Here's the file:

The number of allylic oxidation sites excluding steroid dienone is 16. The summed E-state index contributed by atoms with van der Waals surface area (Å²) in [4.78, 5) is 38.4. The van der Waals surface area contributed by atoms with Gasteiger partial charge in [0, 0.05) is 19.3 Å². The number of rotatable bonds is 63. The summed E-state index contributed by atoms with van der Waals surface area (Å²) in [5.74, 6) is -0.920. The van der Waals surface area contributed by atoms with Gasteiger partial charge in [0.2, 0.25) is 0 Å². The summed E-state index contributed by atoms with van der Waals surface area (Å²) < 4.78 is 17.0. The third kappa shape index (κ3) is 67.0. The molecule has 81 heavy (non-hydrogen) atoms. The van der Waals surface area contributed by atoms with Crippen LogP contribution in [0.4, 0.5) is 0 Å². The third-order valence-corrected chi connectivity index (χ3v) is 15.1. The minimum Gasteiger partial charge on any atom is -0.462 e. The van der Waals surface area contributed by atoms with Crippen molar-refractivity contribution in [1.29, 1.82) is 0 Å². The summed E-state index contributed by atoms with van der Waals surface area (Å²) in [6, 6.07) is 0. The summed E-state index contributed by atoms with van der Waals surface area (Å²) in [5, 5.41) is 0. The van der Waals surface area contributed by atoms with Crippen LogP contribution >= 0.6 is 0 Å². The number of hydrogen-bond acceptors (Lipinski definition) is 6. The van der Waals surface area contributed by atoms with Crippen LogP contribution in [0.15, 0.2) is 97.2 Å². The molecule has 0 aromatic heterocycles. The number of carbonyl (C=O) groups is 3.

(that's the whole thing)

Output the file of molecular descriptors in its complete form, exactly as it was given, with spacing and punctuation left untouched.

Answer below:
The number of allylic oxidation sites excluding steroid dienone is 16. The summed E-state index contributed by atoms with van der Waals surface area (Å²) in [4.78, 5) is 38.4. The van der Waals surface area contributed by atoms with Gasteiger partial charge in [0, 0.05) is 19.3 Å². The number of rotatable bonds is 63. The summed E-state index contributed by atoms with van der Waals surface area (Å²) in [5.74, 6) is -0.920. The van der Waals surface area contributed by atoms with Gasteiger partial charge in [0.2, 0.25) is 0 Å². The summed E-state index contributed by atoms with van der Waals surface area (Å²) < 4.78 is 17.0. The third kappa shape index (κ3) is 67.0. The molecule has 81 heavy (non-hydrogen) atoms. The van der Waals surface area contributed by atoms with Crippen LogP contribution in [0.4, 0.5) is 0 Å². The third-order valence-corrected chi connectivity index (χ3v) is 15.1. The minimum Gasteiger partial charge on any atom is -0.462 e. The van der Waals surface area contributed by atoms with Crippen molar-refractivity contribution in [1.29, 1.82) is 0 Å². The summed E-state index contributed by atoms with van der Waals surface area (Å²) in [6, 6.07) is 0. The summed E-state index contributed by atoms with van der Waals surface area (Å²) in [5, 5.41) is 0. The van der Waals surface area contributed by atoms with Crippen LogP contribution >= 0.6 is 0 Å². The number of hydrogen-bond acceptors (Lipinski definition) is 6. The van der Waals surface area contributed by atoms with Crippen LogP contribution in [0.15, 0.2) is 97.2 Å². The molecule has 0 aromatic heterocycles. The number of carbonyl (C=O) groups is 3.